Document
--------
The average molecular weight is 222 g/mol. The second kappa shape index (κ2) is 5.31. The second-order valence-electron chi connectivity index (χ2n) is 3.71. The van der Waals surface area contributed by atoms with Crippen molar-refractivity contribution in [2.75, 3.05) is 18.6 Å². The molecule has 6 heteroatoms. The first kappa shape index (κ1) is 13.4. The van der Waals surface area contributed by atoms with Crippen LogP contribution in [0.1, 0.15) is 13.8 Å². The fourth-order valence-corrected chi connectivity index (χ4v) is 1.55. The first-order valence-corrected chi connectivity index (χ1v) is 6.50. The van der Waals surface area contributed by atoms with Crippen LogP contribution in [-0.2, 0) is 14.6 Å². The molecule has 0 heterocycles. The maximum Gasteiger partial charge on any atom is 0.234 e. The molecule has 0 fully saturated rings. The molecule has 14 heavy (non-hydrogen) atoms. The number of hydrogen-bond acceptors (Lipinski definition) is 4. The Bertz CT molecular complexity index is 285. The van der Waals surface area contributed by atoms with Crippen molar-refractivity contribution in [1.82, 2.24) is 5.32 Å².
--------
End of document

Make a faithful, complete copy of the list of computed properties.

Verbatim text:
The average molecular weight is 222 g/mol. The second kappa shape index (κ2) is 5.31. The second-order valence-electron chi connectivity index (χ2n) is 3.71. The van der Waals surface area contributed by atoms with Crippen molar-refractivity contribution in [2.75, 3.05) is 18.6 Å². The molecule has 6 heteroatoms. The first kappa shape index (κ1) is 13.4. The van der Waals surface area contributed by atoms with Crippen LogP contribution in [0.1, 0.15) is 13.8 Å². The fourth-order valence-corrected chi connectivity index (χ4v) is 1.55. The first-order valence-corrected chi connectivity index (χ1v) is 6.50. The van der Waals surface area contributed by atoms with Crippen LogP contribution in [-0.2, 0) is 14.6 Å². The molecule has 0 heterocycles. The maximum Gasteiger partial charge on any atom is 0.234 e. The molecule has 0 fully saturated rings. The molecule has 14 heavy (non-hydrogen) atoms. The number of hydrogen-bond acceptors (Lipinski definition) is 4. The Bertz CT molecular complexity index is 285. The van der Waals surface area contributed by atoms with Crippen molar-refractivity contribution in [1.82, 2.24) is 5.32 Å².